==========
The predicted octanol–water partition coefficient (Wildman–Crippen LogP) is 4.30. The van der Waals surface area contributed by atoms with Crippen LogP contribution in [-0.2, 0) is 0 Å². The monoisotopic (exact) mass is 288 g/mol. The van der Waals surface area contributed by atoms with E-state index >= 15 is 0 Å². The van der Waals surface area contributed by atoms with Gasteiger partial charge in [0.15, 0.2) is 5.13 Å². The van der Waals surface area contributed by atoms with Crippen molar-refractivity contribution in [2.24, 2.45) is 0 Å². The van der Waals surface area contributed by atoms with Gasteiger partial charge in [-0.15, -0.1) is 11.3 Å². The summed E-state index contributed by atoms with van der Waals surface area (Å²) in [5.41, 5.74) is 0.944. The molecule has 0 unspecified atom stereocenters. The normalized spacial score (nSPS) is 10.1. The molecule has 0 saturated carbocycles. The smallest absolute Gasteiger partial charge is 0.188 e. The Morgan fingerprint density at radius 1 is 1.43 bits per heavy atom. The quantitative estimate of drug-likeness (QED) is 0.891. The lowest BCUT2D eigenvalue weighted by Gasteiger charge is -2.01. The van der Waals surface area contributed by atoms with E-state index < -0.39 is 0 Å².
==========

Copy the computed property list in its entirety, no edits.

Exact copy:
The predicted octanol–water partition coefficient (Wildman–Crippen LogP) is 4.30. The van der Waals surface area contributed by atoms with Crippen LogP contribution in [-0.2, 0) is 0 Å². The monoisotopic (exact) mass is 288 g/mol. The van der Waals surface area contributed by atoms with E-state index >= 15 is 0 Å². The van der Waals surface area contributed by atoms with Gasteiger partial charge in [0.15, 0.2) is 5.13 Å². The van der Waals surface area contributed by atoms with Crippen molar-refractivity contribution in [2.24, 2.45) is 0 Å². The van der Waals surface area contributed by atoms with Gasteiger partial charge in [-0.15, -0.1) is 11.3 Å². The summed E-state index contributed by atoms with van der Waals surface area (Å²) in [5.41, 5.74) is 0.944. The molecule has 0 unspecified atom stereocenters. The normalized spacial score (nSPS) is 10.1. The molecule has 0 saturated carbocycles. The smallest absolute Gasteiger partial charge is 0.188 e. The Morgan fingerprint density at radius 1 is 1.43 bits per heavy atom. The quantitative estimate of drug-likeness (QED) is 0.891. The lowest BCUT2D eigenvalue weighted by Gasteiger charge is -2.01. The van der Waals surface area contributed by atoms with E-state index < -0.39 is 0 Å².